In other western states like Wyoming, the collision of the visions of land use between cattle barons and grangers erupted into range wars. In Nebraska, these wars were waged in the legislature and courtrooms.
Title of pamphlet illustrating sympathy for ranchers
"Being a description of cattle-growing, sheep-farming,
horse-raising, and dairying in the West"
By James S. Brisbin, 1881.
In 1885, the federal government passed legislation outlawing the enclosure of public lands. That law, without enforcement, was toothless and widely ignored until the presidency of Theodore Roosevelt. President Roosevelt ordered that fences around public lands had to be removed, and took particular aim at Bartlett Richards and Will G. Comstock.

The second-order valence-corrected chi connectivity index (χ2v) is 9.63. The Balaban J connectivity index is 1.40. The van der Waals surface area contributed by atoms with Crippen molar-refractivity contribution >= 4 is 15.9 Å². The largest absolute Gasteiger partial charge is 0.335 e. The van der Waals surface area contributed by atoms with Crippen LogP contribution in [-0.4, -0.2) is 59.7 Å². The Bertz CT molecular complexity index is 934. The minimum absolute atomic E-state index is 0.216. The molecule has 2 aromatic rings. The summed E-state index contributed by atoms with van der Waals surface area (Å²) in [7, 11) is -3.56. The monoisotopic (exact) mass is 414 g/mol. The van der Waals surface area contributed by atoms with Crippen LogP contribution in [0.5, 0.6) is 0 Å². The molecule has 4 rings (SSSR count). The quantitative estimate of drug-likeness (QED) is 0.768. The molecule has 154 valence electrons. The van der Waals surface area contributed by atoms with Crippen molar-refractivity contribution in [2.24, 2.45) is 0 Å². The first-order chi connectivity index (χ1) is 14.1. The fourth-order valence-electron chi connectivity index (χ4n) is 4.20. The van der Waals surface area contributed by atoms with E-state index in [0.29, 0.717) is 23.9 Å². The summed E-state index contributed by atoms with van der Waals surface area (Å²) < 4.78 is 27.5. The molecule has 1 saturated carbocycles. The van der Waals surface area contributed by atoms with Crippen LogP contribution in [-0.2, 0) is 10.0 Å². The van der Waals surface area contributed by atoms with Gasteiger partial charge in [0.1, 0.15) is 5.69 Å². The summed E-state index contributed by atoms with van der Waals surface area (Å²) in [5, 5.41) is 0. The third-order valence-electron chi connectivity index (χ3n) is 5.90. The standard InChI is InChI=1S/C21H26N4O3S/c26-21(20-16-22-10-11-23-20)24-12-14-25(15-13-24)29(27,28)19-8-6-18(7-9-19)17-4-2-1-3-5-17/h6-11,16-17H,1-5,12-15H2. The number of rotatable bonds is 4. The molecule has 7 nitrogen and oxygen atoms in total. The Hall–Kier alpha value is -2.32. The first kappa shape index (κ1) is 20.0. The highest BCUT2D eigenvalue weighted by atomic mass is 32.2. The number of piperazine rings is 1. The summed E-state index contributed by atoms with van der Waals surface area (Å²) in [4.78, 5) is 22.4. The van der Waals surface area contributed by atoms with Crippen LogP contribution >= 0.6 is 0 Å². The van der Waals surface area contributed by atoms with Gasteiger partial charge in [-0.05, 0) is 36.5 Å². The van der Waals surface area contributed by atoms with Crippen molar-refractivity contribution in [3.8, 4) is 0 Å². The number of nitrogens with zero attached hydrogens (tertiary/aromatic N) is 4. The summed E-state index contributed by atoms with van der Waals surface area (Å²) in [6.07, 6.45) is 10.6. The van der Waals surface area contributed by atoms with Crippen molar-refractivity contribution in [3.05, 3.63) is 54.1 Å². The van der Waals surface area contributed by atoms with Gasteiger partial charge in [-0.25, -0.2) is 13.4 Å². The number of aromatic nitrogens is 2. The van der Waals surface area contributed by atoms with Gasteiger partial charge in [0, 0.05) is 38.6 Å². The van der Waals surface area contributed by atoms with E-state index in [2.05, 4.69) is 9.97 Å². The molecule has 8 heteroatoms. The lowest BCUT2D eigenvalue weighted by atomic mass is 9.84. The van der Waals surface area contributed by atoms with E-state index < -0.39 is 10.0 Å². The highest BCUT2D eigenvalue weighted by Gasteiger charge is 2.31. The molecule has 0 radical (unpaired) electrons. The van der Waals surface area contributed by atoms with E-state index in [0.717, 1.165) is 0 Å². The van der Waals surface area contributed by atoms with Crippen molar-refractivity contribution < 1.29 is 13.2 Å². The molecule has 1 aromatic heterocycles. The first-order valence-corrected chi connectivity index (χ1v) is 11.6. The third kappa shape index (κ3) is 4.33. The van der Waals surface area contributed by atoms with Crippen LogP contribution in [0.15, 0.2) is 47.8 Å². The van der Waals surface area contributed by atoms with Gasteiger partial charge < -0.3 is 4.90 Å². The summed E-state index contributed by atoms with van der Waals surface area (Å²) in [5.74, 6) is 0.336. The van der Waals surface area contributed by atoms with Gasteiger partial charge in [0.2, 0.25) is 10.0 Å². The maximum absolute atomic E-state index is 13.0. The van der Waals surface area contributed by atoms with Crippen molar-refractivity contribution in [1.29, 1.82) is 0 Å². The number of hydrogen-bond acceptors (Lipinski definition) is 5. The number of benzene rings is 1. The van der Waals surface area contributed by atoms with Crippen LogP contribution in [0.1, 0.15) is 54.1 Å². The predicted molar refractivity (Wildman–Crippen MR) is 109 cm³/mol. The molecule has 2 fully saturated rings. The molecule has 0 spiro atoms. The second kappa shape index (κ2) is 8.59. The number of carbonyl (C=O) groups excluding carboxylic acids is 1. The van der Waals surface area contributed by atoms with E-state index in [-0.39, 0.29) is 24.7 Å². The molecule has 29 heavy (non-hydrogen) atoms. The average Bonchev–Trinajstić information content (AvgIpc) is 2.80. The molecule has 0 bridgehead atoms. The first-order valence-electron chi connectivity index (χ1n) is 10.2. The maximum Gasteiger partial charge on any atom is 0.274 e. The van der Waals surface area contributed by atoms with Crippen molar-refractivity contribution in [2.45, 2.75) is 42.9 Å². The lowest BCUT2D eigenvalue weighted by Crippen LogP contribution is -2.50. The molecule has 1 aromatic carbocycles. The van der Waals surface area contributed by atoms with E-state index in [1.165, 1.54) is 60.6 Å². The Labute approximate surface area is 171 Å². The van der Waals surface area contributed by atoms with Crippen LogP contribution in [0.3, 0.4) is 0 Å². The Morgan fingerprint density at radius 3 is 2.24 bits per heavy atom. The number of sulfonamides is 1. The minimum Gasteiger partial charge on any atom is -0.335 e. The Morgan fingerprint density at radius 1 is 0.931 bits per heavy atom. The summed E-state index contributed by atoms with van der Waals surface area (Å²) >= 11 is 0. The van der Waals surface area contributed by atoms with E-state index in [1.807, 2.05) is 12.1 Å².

Source: Nebraska State Historical Society
Richards & Comstock, Nebraska Land and Feeding Company
Source: Nebraska State Historical Society.
Richards and Comstock were president and vice-president of the Nebraska Land and Feeding Company, which operated the Spade, Bar C, and Overton ranches. Their operations were huge, occupying more than a half million acres in Cherry, Sheridan, and Box Butte Counties.
When President Roosevelt ordered fences removed, Richards and Comstock and other large ranchers asked for and received one-year extensions to remove the fences. But at the end of the year, the fences still stood.
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